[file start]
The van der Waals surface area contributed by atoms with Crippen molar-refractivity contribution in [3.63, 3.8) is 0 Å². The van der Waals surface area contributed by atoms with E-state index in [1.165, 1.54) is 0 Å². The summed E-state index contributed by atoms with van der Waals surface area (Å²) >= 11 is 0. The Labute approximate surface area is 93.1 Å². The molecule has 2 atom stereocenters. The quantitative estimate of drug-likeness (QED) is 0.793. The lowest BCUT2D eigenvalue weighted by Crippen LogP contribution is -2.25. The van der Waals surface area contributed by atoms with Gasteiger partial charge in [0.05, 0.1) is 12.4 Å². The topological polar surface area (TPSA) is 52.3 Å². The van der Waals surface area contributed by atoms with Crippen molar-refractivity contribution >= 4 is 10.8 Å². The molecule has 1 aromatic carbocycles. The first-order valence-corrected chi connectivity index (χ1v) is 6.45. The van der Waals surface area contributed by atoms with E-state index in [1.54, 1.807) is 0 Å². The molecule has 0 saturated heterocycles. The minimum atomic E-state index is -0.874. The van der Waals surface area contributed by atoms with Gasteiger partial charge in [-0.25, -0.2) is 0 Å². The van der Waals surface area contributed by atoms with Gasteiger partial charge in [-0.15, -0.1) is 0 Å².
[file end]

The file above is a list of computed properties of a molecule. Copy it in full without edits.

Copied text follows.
The van der Waals surface area contributed by atoms with Crippen molar-refractivity contribution in [3.63, 3.8) is 0 Å². The van der Waals surface area contributed by atoms with E-state index in [1.165, 1.54) is 0 Å². The summed E-state index contributed by atoms with van der Waals surface area (Å²) >= 11 is 0. The Labute approximate surface area is 93.1 Å². The molecule has 2 atom stereocenters. The quantitative estimate of drug-likeness (QED) is 0.793. The lowest BCUT2D eigenvalue weighted by Crippen LogP contribution is -2.25. The van der Waals surface area contributed by atoms with Gasteiger partial charge in [0.05, 0.1) is 12.4 Å². The topological polar surface area (TPSA) is 52.3 Å². The van der Waals surface area contributed by atoms with Crippen molar-refractivity contribution >= 4 is 10.8 Å². The molecule has 1 aromatic carbocycles. The first-order valence-corrected chi connectivity index (χ1v) is 6.45. The van der Waals surface area contributed by atoms with E-state index in [1.54, 1.807) is 0 Å². The molecule has 0 saturated heterocycles. The minimum atomic E-state index is -0.874. The van der Waals surface area contributed by atoms with Gasteiger partial charge in [-0.25, -0.2) is 0 Å². The van der Waals surface area contributed by atoms with Gasteiger partial charge in [-0.15, -0.1) is 0 Å².